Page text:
Friday, December 18, 2009

A Question for Macroeconomists...

Is the Fed's Monetary Policy too tight? Should the Fed adopt an inflation target of around 2.5-3%, and do more Quantitative Easing? The Fed's unemployment forecast for Q4, 2010 is 9.3-9.7%, while it expects inflation to be 1.4-1.7%. Is this acceptable? And if so, why/why not? Are the risks of doing too much and too little really symmetric?

I look forward to hearing you weigh in on this key economic policy question.

Very Respectfully Submitted,

Thorstein Veblen



UPDATE: Tyler Cowen was the first to reply to a slightly different question (I emailed him first, and then simplified the question). He, not surprisingly, agrees. It speaks well of him that he would reply.

UPDATE2: Joseph Stiglitz responds (automatic) -- he is out of the office. He'd almost certainly want to see a slightly higher Fed target, but I guess we'll have to wait 'till Monday.

UPDATE3: Greg Mankiw replies: "Who are you, really?" To which I responded that I'm basically just a grad student who's adviser has a huge man-crush on Larry Summers ("Larry Summers is brilliant!"), as does virtually every other white non-Hispanic male economist in America, so this blog is anonymous so as not to screw myself on the job market next year...



The likes of Ryan Avent, Scott Sumner, Joseph Gagnon, Matt Yglesias, Brad DeLong, Paul Krugman, and Tim Duy are all pushing for the Fed to do more. I suspect Menzie Chinn supports this, and Tyler Cowen believes the Fed should do more as well. Calculated Risk is likely supportive. Mark Thoma thinks the Fed can do more, but that the focus should be on more fiscal policy. Fine, but the economists at the Fed should still be receiving a clear message that they are screwing up.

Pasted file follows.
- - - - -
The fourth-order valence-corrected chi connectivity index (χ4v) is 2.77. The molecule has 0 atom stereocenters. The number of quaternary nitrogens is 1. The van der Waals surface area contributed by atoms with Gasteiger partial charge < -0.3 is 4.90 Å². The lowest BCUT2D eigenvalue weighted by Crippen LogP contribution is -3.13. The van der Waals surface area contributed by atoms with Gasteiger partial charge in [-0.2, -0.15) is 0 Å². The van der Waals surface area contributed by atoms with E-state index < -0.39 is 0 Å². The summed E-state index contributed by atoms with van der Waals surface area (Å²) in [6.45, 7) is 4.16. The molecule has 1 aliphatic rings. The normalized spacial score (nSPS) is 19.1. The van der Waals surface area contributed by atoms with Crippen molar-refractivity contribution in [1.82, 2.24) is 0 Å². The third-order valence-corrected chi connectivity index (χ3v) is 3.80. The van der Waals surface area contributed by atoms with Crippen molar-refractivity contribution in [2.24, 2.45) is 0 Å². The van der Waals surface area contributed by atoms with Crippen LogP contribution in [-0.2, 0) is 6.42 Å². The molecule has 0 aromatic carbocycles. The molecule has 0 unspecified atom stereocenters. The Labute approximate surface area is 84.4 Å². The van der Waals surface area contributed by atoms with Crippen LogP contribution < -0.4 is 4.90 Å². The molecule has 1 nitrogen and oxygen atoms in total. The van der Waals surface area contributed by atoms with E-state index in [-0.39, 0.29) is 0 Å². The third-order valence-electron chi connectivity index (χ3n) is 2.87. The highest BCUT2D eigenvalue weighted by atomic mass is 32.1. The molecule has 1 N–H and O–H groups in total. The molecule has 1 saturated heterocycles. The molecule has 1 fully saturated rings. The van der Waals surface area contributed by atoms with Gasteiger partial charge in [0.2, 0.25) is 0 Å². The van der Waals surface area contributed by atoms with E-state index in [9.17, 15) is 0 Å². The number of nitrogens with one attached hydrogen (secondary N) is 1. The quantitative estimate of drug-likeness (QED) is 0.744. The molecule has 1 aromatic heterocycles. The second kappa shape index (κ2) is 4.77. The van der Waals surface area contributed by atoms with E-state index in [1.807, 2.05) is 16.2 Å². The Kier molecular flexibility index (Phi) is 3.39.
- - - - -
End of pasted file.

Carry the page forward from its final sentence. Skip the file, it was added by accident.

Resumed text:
I'm seeing what other economists I can get to comment. I suspect no economists will want to be quoted on an anonymous blog w/ an incendiary title, and in any case are too busy writing and refereeing Very Serious academic papers to make any public pronouncements on Macro policy mistakes which are affecting millions of lives, but I'll at least give them the chance to prove me wrong.

We can then let the facts over the next year declare the winner.

Those who think the Fed should do more can get proved wrong is if hyperinflation breaks out which is so hard to combat that repeated increases in the Federal Funds rate and $1.5 trillion reduction in the Fed's balance sheet aren't enough to forestall massive inflation.

But that just doesn't sound like it's in the cards now, does it?

To make it fair we'll say the point where Fed critics lose is just 4%. (In reality, 4% inflation wouldn't exactly qualify as a Domesday scenario, especially if accompanied by much lower unemployment...) Let me know if you support the Fed and you think this is unfair...

5 comments:

  1. I also have a question will you please give its solution?? Assume that the Fed will deal only with commercial banks and the amount of the transaction is $50,000 while the required reserve rate is 5%. Explain and discuss the process that leads to the increase in US GDP. Please help

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  2. smartest spam ever :)

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  3. You know, perhaps you could be taken more seriously when you spell "whose" correctly (hint: it isn't "who's").

    The preposterousness of your critising Summers when you can't even spell is, really, astounding.

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  4. Don't worry, I'm sure you'll screw yourself plenty on the market. It seems unlikely you'll produce anything of value.

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